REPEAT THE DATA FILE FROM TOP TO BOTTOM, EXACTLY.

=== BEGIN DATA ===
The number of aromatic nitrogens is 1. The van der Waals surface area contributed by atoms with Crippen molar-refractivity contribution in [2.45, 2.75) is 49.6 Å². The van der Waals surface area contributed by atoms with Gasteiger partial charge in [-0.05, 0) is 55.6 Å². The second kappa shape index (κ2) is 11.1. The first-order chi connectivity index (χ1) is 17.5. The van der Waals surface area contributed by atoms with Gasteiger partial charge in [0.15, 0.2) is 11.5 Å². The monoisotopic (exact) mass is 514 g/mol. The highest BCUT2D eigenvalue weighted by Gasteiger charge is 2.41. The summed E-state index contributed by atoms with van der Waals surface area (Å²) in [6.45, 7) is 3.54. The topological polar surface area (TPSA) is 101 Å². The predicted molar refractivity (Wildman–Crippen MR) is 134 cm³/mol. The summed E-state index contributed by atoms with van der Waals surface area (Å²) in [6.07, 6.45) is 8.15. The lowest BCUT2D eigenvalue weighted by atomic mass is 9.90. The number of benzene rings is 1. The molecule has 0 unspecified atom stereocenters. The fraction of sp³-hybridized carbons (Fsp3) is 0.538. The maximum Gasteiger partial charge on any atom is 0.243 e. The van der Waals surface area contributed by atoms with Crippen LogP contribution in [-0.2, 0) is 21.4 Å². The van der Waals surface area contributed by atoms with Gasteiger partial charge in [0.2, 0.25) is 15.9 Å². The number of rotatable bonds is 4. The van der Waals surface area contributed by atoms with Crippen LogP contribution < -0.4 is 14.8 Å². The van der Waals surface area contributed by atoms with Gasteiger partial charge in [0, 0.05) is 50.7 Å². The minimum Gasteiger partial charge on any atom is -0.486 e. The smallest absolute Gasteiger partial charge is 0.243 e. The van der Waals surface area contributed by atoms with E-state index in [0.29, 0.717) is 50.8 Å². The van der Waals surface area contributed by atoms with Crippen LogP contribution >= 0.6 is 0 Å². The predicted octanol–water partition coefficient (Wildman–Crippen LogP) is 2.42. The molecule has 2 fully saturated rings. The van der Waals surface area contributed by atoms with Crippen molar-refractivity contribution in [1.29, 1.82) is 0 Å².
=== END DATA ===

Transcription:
The number of aromatic nitrogens is 1. The van der Waals surface area contributed by atoms with Crippen molar-refractivity contribution in [2.45, 2.75) is 49.6 Å². The van der Waals surface area contributed by atoms with Gasteiger partial charge in [-0.05, 0) is 55.6 Å². The second kappa shape index (κ2) is 11.1. The first-order chi connectivity index (χ1) is 17.5. The van der Waals surface area contributed by atoms with Gasteiger partial charge in [0.15, 0.2) is 11.5 Å². The monoisotopic (exact) mass is 514 g/mol. The highest BCUT2D eigenvalue weighted by Gasteiger charge is 2.41. The summed E-state index contributed by atoms with van der Waals surface area (Å²) in [6.45, 7) is 3.54. The topological polar surface area (TPSA) is 101 Å². The predicted molar refractivity (Wildman–Crippen MR) is 134 cm³/mol. The summed E-state index contributed by atoms with van der Waals surface area (Å²) in [6.07, 6.45) is 8.15. The lowest BCUT2D eigenvalue weighted by atomic mass is 9.90. The number of benzene rings is 1. The molecule has 0 unspecified atom stereocenters. The fraction of sp³-hybridized carbons (Fsp3) is 0.538. The maximum Gasteiger partial charge on any atom is 0.243 e. The van der Waals surface area contributed by atoms with Crippen LogP contribution in [-0.2, 0) is 21.4 Å². The van der Waals surface area contributed by atoms with Gasteiger partial charge in [0.2, 0.25) is 15.9 Å². The number of rotatable bonds is 4. The van der Waals surface area contributed by atoms with Crippen LogP contribution < -0.4 is 14.8 Å². The van der Waals surface area contributed by atoms with Gasteiger partial charge in [0, 0.05) is 50.7 Å². The minimum Gasteiger partial charge on any atom is -0.486 e. The smallest absolute Gasteiger partial charge is 0.243 e. The van der Waals surface area contributed by atoms with E-state index in [0.29, 0.717) is 50.8 Å². The van der Waals surface area contributed by atoms with Crippen LogP contribution >= 0.6 is 0 Å². The predicted octanol–water partition coefficient (Wildman–Crippen LogP) is 2.42. The molecule has 2 fully saturated rings. The van der Waals surface area contributed by atoms with Crippen molar-refractivity contribution in [1.29, 1.82) is 0 Å².